Thanks to this excellent article over at Hobbynomicon, and their gracious comment about me that has managed to inflate my ego to the size of a large zeppelin, I thought I'd repost my brief blog regarding the use of CRPG strategy guides as sourcebooks. The Hobbynomicon goes into much better detail so I strongly suggest you check out their article.
I've picked up some very cheap strategy guides for computer games recently, namely 'Warhammer Online: Age of Reckoning' and 'Dragon Age II', and even though I've played both games I never bought them for the help they'd give me.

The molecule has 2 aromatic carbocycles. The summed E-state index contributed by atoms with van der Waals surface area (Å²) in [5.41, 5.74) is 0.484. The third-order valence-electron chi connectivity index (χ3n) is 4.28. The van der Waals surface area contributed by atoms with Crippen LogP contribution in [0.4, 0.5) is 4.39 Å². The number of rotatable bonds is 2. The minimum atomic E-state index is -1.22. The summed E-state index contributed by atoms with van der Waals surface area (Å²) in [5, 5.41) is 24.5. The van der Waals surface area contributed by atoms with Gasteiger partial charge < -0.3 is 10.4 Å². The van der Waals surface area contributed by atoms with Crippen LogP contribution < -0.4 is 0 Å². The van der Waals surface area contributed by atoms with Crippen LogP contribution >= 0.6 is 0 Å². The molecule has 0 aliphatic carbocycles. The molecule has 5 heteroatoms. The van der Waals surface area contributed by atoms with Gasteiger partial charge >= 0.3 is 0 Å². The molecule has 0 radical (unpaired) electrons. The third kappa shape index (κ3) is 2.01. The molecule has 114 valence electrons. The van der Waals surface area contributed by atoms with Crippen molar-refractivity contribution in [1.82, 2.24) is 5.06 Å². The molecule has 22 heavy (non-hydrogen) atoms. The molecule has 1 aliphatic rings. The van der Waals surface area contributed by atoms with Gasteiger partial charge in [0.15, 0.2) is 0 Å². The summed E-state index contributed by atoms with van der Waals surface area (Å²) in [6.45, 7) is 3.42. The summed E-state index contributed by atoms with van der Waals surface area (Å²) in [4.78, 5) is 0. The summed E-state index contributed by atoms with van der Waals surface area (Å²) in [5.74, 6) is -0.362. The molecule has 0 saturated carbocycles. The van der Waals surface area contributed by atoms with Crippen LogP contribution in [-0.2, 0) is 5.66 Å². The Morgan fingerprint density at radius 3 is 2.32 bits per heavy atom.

What I got in the books were detailed maps, characters, weapon ideas, adventure and quest ideas, illustrations and a whole slew of new ideas. The books are like system-generic sourcebooks and, even though I won't be using them in the settings they were intended for, there are plenty of bits and bobs in there I can use for my current Pathfinder game.
Once games have been out for a long time and the strategy guides become pretty useless you can find them in all kinds of places - charity shops, second-hand bookshops, discount bookstores and the like. They might not be an accurate fit for your game but there's bound to be something in there that you can cannibalise. I think I'll be seeking out more cheap books like this in the future to help flesh out my home-made roleplaying campaign settings.